Bering Land Bridge National Preserve

Introduction

The Bering Land Bridge National Preserve is an unusually remote park, located on the Seward Peninsula in northwest Alaska. The preserve is a remnant of the land bridge that connected Asia with North America more than 13,000 years ago. The majority of this land bridge, once thousands of miles wide, now lies beneath the waters of the Chukchi and Bering seas.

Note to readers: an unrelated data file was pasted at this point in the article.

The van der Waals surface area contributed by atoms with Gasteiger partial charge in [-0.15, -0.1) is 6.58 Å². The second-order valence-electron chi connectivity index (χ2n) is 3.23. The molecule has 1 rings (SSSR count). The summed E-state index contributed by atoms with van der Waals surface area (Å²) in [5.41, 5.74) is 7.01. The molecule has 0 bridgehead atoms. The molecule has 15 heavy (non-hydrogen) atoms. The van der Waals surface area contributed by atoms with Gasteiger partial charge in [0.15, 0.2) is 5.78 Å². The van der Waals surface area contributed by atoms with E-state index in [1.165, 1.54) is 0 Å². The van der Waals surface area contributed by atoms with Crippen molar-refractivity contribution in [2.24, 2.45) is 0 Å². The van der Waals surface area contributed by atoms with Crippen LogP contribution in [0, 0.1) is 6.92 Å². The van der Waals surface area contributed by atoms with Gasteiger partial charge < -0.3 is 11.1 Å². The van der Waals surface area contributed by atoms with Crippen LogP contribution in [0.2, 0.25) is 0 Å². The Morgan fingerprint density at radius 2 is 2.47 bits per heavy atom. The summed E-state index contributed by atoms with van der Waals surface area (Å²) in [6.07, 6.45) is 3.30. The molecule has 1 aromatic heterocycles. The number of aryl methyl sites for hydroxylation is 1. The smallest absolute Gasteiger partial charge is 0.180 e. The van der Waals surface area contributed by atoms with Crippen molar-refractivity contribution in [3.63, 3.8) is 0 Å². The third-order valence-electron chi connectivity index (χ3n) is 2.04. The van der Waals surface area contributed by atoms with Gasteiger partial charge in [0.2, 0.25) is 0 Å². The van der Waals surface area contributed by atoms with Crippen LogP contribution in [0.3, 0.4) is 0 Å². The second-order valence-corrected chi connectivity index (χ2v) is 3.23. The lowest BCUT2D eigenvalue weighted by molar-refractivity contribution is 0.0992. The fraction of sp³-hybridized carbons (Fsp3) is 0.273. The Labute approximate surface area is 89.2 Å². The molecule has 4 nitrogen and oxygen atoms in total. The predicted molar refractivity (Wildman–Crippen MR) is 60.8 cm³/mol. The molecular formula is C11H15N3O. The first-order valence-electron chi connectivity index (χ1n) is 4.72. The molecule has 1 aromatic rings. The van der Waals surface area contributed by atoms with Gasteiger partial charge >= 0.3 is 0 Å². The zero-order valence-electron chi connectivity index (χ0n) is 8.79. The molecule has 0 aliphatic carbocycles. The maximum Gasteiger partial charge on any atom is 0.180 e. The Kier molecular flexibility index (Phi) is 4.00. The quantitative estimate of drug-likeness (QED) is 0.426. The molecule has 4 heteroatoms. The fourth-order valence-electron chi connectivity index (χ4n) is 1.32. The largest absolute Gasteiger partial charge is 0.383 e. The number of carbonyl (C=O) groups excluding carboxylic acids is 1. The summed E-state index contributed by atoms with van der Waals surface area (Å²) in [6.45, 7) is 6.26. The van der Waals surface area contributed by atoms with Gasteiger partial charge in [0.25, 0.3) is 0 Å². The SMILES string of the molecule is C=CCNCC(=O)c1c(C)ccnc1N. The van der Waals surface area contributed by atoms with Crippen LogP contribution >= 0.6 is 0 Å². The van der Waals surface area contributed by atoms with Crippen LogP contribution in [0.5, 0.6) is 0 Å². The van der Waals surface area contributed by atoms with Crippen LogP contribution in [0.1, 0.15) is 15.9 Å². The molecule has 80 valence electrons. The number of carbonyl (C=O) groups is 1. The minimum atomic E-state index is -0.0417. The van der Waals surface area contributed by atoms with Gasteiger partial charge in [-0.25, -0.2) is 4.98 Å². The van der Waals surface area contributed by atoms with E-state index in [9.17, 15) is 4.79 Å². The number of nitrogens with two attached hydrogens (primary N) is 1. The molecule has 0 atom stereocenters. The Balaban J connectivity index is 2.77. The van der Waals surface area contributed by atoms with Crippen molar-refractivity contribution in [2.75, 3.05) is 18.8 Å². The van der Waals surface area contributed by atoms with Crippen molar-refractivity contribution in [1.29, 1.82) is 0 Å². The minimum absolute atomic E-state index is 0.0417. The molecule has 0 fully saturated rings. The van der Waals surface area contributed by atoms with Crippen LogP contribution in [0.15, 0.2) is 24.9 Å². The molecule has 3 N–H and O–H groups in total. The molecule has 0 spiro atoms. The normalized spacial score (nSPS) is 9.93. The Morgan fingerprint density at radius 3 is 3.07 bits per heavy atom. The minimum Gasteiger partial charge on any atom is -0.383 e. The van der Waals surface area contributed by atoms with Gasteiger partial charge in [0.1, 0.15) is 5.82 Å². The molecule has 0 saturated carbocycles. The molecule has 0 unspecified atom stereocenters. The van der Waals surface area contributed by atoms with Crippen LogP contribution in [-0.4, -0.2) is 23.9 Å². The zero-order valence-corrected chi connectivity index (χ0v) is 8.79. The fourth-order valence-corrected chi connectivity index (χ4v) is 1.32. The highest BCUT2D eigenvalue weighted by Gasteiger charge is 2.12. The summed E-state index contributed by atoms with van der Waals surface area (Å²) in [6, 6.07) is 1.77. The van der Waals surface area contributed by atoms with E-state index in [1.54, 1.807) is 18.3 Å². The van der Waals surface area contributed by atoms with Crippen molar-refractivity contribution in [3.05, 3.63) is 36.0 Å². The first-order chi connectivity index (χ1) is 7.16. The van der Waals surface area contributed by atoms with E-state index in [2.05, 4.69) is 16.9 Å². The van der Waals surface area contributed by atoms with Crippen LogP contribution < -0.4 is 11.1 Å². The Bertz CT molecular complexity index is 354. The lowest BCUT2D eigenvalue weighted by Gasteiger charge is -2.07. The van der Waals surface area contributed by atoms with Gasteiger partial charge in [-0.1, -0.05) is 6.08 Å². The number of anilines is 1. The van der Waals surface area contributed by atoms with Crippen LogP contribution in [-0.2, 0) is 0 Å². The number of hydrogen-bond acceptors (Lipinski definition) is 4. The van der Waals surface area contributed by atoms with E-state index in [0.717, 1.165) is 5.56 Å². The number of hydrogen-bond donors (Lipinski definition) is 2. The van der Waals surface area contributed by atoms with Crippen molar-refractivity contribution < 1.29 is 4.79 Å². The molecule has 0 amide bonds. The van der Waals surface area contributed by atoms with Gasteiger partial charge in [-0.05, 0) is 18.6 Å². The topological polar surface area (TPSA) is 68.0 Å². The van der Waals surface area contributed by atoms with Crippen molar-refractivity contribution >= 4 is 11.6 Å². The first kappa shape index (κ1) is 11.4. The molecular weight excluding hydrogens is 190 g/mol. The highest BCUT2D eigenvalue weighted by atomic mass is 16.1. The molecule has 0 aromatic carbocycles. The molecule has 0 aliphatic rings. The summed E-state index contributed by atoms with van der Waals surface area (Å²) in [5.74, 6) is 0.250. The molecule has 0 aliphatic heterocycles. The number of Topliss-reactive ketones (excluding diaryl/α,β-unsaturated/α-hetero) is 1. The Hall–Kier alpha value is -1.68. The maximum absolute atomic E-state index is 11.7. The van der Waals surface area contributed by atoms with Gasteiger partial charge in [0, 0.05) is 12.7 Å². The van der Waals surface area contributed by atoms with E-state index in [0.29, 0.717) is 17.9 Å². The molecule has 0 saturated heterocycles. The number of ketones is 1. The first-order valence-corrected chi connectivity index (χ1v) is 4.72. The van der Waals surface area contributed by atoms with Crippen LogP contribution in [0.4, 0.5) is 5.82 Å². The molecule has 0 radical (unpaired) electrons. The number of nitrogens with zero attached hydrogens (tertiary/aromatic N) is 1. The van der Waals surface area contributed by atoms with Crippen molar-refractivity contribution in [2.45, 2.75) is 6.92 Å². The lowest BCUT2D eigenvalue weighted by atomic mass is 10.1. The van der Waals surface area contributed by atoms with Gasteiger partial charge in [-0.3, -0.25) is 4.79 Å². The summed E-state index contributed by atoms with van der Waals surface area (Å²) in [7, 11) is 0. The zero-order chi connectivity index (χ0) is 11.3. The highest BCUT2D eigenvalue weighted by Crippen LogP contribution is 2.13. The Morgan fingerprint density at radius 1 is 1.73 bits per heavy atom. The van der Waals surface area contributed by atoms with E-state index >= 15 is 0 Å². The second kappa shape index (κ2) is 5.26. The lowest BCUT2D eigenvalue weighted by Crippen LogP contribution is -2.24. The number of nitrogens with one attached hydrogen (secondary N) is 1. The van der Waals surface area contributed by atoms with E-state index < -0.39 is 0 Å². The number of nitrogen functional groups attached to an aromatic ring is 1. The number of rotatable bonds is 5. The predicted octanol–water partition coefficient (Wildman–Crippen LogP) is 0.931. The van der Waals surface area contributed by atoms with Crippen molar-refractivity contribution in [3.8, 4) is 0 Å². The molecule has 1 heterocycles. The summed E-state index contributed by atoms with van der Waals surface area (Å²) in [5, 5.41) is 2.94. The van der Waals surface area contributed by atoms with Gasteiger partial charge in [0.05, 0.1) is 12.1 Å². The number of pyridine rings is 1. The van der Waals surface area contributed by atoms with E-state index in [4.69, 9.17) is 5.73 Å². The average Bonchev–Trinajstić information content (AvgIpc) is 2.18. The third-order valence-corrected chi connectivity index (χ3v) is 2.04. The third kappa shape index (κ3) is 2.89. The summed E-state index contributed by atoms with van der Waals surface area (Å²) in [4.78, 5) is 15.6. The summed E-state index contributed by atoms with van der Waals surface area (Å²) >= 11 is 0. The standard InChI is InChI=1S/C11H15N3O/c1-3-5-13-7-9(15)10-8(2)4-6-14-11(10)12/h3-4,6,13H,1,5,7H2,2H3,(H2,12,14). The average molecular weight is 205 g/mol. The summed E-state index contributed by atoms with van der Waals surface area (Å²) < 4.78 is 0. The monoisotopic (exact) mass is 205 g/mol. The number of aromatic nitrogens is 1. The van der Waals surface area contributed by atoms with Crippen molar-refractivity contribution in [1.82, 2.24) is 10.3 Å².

During the glacial epoch this byway was part of a migration path for people, animals and plants whenever ocean levels fell enough to expose the land bridge. Archeologists agree that this Bering Land Bridge, also called Beringia, was the access road that first brought humans from Asia to populate the Americas. The preserve's western boundary lies 42 miles from the Bering Strait, the fishing boundary between the United States and Russia. The Bering Land Bridge Preserve was designated a national monument in 1978, and a national preserve two years later.